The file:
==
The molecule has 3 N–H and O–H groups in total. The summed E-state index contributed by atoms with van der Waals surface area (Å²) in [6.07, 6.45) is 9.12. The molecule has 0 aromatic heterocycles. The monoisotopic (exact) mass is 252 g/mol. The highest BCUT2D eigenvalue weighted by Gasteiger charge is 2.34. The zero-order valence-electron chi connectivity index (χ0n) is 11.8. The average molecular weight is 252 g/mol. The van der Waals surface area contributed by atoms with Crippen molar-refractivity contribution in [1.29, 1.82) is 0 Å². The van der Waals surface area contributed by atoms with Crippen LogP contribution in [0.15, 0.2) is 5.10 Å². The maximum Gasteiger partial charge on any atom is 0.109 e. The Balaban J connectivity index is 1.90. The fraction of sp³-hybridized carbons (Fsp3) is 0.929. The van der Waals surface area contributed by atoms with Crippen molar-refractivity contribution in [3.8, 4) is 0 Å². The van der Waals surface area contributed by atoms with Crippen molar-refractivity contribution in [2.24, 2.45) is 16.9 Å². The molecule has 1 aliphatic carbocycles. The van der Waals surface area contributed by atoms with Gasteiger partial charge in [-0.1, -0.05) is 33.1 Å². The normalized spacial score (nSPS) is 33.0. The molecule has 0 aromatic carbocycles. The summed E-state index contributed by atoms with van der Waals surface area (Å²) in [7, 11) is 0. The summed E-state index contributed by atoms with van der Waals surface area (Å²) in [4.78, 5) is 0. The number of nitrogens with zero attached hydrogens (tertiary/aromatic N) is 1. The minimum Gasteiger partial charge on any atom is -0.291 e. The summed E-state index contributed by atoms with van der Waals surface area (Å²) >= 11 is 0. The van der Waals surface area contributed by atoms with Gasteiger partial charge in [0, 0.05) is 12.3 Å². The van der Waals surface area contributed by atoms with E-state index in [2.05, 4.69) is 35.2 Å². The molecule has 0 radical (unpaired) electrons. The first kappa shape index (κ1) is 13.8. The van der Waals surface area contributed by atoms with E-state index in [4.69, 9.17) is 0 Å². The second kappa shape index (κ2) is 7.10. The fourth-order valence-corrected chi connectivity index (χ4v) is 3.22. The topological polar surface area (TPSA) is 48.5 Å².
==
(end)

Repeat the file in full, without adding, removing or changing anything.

The molecule has 3 N–H and O–H groups in total. The summed E-state index contributed by atoms with van der Waals surface area (Å²) in [6.07, 6.45) is 9.12. The molecule has 0 aromatic heterocycles. The monoisotopic (exact) mass is 252 g/mol. The highest BCUT2D eigenvalue weighted by Gasteiger charge is 2.34. The zero-order valence-electron chi connectivity index (χ0n) is 11.8. The average molecular weight is 252 g/mol. The van der Waals surface area contributed by atoms with Crippen molar-refractivity contribution in [1.29, 1.82) is 0 Å². The van der Waals surface area contributed by atoms with Crippen LogP contribution in [0.15, 0.2) is 5.10 Å². The maximum Gasteiger partial charge on any atom is 0.109 e. The Balaban J connectivity index is 1.90. The fraction of sp³-hybridized carbons (Fsp3) is 0.929. The van der Waals surface area contributed by atoms with Crippen molar-refractivity contribution in [3.8, 4) is 0 Å². The van der Waals surface area contributed by atoms with Crippen molar-refractivity contribution in [2.24, 2.45) is 16.9 Å². The molecule has 1 aliphatic carbocycles. The van der Waals surface area contributed by atoms with Gasteiger partial charge in [-0.1, -0.05) is 33.1 Å². The normalized spacial score (nSPS) is 33.0. The molecule has 0 aromatic carbocycles. The summed E-state index contributed by atoms with van der Waals surface area (Å²) in [7, 11) is 0. The summed E-state index contributed by atoms with van der Waals surface area (Å²) in [4.78, 5) is 0. The number of nitrogens with zero attached hydrogens (tertiary/aromatic N) is 1. The minimum Gasteiger partial charge on any atom is -0.291 e. The summed E-state index contributed by atoms with van der Waals surface area (Å²) >= 11 is 0. The van der Waals surface area contributed by atoms with Gasteiger partial charge in [0, 0.05) is 12.3 Å². The van der Waals surface area contributed by atoms with E-state index in [2.05, 4.69) is 35.2 Å². The molecule has 0 radical (unpaired) electrons. The first kappa shape index (κ1) is 13.8. The van der Waals surface area contributed by atoms with E-state index in [4.69, 9.17) is 0 Å². The second kappa shape index (κ2) is 7.10. The fourth-order valence-corrected chi connectivity index (χ4v) is 3.22. The topological polar surface area (TPSA) is 48.5 Å².